Kampala, Uganda | THE INDEPENDENT | The Ministry of Education and Sports is planning to set up a factory to manufacture sanitary pads that will be distributed at no cost to all girls in school across the country.
This will be in implementation of a presidential pledge to provide sanitary pads to all girls as a way of keeping them in school. The pledge which was supposed to be effected in the 2017/2018 financial year, remains just on paper.
Education Minister Janet Museveni notes that there are several interventions considered to effect the provision of sanitary pads to girls in several districts across the country. However, all the models seem to be ineffective.
“We wanted to have a way of giving sanitary towels that could be affordable, safe and healthy. We have been giving to some schools to some , but not to all but we knew that is not sustainable. The idea is to have a small industry that will provide all schools and it maintains itself,” she said.
She made the remarks during a televised broadcast on Saturday afternoon, where she was reviewing the status of implementing the NRM manifesto in line with the education sector. She also focused on developments and improvements achieved in the primary, secondary and institution levels of education. (see full presentation below)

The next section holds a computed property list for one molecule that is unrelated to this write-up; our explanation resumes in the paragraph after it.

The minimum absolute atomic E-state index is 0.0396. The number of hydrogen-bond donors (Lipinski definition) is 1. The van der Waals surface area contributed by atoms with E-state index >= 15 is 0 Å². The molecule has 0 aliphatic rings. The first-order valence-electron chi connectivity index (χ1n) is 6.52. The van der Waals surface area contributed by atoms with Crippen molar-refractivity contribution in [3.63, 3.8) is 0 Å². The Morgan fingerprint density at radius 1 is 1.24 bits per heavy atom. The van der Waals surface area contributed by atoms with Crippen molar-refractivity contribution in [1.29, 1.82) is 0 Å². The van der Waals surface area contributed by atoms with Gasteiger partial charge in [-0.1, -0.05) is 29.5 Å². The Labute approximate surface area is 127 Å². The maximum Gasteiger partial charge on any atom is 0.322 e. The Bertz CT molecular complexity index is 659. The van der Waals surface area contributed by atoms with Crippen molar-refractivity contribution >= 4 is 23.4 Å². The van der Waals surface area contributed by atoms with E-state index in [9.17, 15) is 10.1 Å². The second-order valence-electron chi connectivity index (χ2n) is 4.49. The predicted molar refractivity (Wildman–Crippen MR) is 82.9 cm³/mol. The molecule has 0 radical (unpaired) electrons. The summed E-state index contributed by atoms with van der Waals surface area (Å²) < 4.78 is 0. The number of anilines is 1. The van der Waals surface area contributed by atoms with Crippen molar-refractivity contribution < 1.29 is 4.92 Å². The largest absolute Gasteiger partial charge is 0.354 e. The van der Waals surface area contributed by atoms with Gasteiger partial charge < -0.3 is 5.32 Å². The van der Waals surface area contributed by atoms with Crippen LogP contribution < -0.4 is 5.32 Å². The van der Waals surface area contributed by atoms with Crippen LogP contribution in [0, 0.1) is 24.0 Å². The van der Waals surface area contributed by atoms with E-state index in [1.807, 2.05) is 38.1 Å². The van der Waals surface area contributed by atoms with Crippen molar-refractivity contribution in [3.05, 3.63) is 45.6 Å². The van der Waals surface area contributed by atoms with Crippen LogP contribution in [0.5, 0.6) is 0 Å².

A 2012 study done by International Rescue Centre notes that one in ten menstruating girls skips school four days every month, which is about 24 days the entire year. Other studies have also tagged the challenge as a major contributing factor towards the school out drop for many girls.
Although Janet Museveni has for long insisted that provision of school lunch and pads should the responsibility of the parents and not the government, she recently told parliament that if the government is to do it, then it must be done sustainably through a well-funded national project.
But Hope Nankunda, the Executive Director of Health Promotions and Rights Watch Uganda, notes that despite the cries from the public, the government has failed to understand that sanitary pads are essential to the girl child which drives many to live under fear, shame, and embarrassment.
Nankunda also adds that the government is using a wrong approach to the problem. she highlights that all that is needed is to put in place menstrual management frames embedded in the curriculum such as developing age-appropriate information packages on menstrual hygiene and training girls in making re-usable pads using locally available materials.
She further adds that another important aspect could be building the capacity of teachers especially senior female and male teachers to support school girls to manage physical and psycho-social changes associated with menstruation that placing al the resources to building a factory.